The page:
Though you’ve been playing guitar and drums for a lengthy amount of time at this point, I understand your roots are autodidactic. Was it your intent from the beginning to pursue this technical, avant garde style?
Not from the very beginning. I was only 12 when I started playing guitar and I was interested in alternative music back then. But my tastes changed as I went through high school and I was drawn to the weird and technical side of extreme metal. By the time I started playing drums, I was already fully into it and writing that sort of music. You can hear on my “Forever Trapped in a Broken Mirror” album when the songs change from programmed drums to real drums, the final
songs with programmed drums are pretty over-the-top tech-death, and the songs with real drums aren’t nearly as technical. At the time, my songwriting had to adapt to my rookie drum skills, but I practiced a lot and am really happy with where I’m at right now in all aspects of my music.
And you mentioned being self-taught, for whatever reason I wasn’t interested in taking lessons and I never bothered to learn scales and theory. I knew what I wanted to make in my head and it was just a matter of trying to create that with my body through trial and error, so I would play riffs on guitar and change the frets until it was exactly how I wanted it to sound. And over time my memorization skills and counting skills have kept getting better.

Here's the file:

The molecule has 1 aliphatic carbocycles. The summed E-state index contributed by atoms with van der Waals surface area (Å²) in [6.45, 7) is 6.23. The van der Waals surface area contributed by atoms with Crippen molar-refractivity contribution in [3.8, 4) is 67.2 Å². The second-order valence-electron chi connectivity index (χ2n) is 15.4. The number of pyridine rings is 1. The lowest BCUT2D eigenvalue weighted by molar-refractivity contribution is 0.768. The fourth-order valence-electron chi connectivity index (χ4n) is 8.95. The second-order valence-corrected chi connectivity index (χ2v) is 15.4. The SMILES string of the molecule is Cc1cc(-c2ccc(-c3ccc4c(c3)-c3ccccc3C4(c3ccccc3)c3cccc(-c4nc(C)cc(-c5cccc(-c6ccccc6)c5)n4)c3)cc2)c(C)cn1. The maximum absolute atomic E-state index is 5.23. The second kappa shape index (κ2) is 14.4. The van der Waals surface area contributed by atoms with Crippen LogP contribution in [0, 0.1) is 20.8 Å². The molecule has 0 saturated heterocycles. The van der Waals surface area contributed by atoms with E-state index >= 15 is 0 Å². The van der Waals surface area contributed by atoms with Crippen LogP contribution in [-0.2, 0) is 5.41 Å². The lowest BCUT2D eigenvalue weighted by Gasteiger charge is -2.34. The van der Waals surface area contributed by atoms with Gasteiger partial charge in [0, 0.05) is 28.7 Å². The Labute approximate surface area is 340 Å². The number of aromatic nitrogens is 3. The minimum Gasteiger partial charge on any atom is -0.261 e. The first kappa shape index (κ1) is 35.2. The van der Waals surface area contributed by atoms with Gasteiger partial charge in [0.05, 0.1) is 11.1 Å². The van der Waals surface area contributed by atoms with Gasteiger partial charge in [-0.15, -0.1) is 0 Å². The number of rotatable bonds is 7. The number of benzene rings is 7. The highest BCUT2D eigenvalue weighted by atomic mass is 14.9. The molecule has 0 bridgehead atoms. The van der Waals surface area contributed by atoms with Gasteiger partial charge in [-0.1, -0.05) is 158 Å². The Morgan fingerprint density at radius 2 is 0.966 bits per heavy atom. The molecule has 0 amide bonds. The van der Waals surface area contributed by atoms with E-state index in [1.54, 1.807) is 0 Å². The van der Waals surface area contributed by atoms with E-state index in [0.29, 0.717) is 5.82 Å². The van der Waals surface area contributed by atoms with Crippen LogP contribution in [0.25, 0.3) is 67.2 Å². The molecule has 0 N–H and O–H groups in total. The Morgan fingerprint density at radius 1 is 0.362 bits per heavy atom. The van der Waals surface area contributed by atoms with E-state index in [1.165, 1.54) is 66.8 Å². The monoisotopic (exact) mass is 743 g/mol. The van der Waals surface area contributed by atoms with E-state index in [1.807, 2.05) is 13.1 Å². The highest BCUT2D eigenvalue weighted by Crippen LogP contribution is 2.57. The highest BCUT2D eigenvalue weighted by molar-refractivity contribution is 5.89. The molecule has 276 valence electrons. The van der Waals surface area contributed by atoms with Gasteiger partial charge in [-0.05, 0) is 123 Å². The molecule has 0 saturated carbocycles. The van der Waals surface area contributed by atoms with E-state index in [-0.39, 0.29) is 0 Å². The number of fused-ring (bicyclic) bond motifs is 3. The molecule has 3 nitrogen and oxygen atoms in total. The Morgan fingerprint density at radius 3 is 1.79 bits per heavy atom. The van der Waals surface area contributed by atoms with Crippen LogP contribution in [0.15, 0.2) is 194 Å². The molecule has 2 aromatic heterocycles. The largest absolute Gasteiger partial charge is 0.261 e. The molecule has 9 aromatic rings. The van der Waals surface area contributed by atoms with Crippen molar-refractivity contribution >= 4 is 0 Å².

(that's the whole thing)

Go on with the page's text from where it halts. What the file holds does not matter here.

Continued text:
This idea of “catching up with yourself” seems to follow the evolution of the Nostril Caverns project. Much like learning drums to eventually meet your technical guitar playing, your composing has become more overtly obscure and fragmented, which I imagine is the both source of hours’ worth of practicing and immense discipline. What led you down the ascetic path which resulted in songs which have 100 non-repeating sections, songs which could only be recorded in “single takes,” and so on?
Well I always want to keep trying to improve, so sometimes I’ll do an album where I add an arbitrary rule like “100 non-repeating sections” or “playing drums as fast as I can for 10 minutes” as a new challenge just to push myself. And there’s no denying the huge influence that bands like Thoughtstreams and Normal Love have had on my songwriting, with their changes from catchy riffs to weird note choices to pure anti-music. Stuff that might initially sound unlistenable suddenly becoming coherent after enough listens. These guys are professional musicians who write and read sheet music while they play these crazy songs, and I’m just an uneducated musician but their songs started to make sense to me. Take the song “Hooks” by Normal Love, it sounds like free improv, everyone doing whatever they want without paying attention to anyone else, but the song was actually composed exactly like that and they’re reading sheet music. I can’t read music and play at the same time, so my “100 non-repeating sections” songs were more of an exercise in memorization, and listening to and memorizing songs by those bands over the years really helped.